Comment by turtle 01.25.13 @


Comment by @CONARTEST 01.25.13 @


I did all the beats on GRIMM’S new project, “GOOD MORNING VIETNAM”…

You can cop the wax at VENDETTA VINYL VIETNAM .COM


Comment by SHAMZ 01.25.13 @

@ Mercilesz – Yo one of my favorites, I think I posted it on one of the G rap stories. I still rock it daily in the gym.

Comment by BIGSPICE 01.25.13 @

@SHAMZ: Didn’t realise you produced the new record, nice one.

Comment by Robbie 01.25.13 @

Robbie –

Yeah, I rocked another alias on here for many years…..HAHA…

Respect to you Robbie for the GRIMM interview, he is in my top ten list of MC’s (I’m not just saying that because we make music together)…

Be on the lookout for ” GOOD MORNING VIETNAM 2 – THE GOLDEN TRIANGLE ” in a few months….


Comment by SHAMZ 01.25.13 @

How can interview speaking about battles not mentioning Mikey D. ha
Great read! One of da best. Grimm has a Story.

Comment by andrewfrumrusha 01.26.13 @

Nice Interview! Grimm’s new album Good Morning Vietnam is ill. Dude still got mad flows and the beats were on smash. I didn’t know he still had it like that.

Comment by Juan Epstein 01.27.13 @

Really dope interview…
You ever thought about getting your interviews published?

Would be nice to preserve the history… there was a site I used to go to and it had interviews with Rakim, G Rap, Kane, etc. but one day they stopped updating it and then the site just totally went down and now all those interviews seem to have disappeared forever! :(
So it would be cool to be able to properly save a lot of this information in published form, as it’s important stuff!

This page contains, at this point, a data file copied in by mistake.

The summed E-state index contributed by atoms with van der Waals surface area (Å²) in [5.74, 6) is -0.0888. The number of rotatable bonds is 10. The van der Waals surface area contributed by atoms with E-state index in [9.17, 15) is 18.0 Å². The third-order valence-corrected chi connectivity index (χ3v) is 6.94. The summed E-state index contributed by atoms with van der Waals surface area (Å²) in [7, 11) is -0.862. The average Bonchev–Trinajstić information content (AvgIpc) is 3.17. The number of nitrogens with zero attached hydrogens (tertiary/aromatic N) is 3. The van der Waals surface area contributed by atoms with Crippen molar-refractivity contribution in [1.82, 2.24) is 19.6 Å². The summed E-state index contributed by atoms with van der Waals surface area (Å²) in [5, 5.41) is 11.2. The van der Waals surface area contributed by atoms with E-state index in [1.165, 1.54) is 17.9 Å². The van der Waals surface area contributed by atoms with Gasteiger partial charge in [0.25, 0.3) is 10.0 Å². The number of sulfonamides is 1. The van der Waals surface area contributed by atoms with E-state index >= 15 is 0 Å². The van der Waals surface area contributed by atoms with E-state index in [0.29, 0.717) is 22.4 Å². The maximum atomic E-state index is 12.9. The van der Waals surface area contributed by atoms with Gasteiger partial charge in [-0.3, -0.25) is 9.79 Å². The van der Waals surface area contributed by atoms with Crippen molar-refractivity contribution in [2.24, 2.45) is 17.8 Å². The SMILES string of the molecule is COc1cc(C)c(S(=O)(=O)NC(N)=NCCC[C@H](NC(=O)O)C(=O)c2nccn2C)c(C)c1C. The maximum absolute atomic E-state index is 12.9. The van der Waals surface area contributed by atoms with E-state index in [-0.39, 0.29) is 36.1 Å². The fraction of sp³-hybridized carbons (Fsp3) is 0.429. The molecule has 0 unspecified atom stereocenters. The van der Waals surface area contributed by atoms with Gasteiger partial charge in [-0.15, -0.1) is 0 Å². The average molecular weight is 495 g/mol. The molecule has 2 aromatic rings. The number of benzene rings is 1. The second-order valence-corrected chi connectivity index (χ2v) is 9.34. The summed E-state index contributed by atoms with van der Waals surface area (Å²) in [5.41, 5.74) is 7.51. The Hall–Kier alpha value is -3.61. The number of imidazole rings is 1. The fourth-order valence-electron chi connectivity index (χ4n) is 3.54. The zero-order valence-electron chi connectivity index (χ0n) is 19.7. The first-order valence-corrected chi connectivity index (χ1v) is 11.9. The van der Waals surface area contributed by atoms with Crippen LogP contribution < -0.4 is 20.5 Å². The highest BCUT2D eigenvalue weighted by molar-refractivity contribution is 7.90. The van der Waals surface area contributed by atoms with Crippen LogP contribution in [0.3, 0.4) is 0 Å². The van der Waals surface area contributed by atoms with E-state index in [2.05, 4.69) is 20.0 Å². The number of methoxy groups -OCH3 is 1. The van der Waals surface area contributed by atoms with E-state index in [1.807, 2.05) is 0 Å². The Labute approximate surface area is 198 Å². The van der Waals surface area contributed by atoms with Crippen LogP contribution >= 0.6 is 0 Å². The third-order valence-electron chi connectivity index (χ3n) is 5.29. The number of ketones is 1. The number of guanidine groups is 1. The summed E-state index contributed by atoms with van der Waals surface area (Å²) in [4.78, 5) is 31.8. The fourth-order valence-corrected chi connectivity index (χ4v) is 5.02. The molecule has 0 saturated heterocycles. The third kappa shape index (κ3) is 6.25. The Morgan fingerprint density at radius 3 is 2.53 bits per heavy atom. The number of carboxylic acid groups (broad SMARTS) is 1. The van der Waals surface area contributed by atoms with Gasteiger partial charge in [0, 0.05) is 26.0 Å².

Comment by jimroland 01.27.13 @

If you published an Unkut book, I would definitely purchase.

Comment by LEX 01.29.13 @

“Guys like Mikey D didn’t care about making records because they were so focused on street respect for battling.”

Maybe because I’m not from new york I cant really see how street battling can be definitive enough to be that important

I mean unless one dude is really good and one dude is really garbage, it seems like its still just a matter of preference who is better

I guess there is the thrill of getting the crowd behind you for whatever reason,
usually a better punchline,
but that could be just as much because you brought your posse with you or your from the neighborhood

I mean yeah I agree that rap shouldn’t just be made for records and coming up battle rapping against other dudes is probably the best way to build a foundation

But I dont see how it could be more serious or proves a lot more then just doing it for fun just to do it

Does winning a rap battle on the street get you laid more then dropping a single?

Or even a moldy old mixtape for that matter?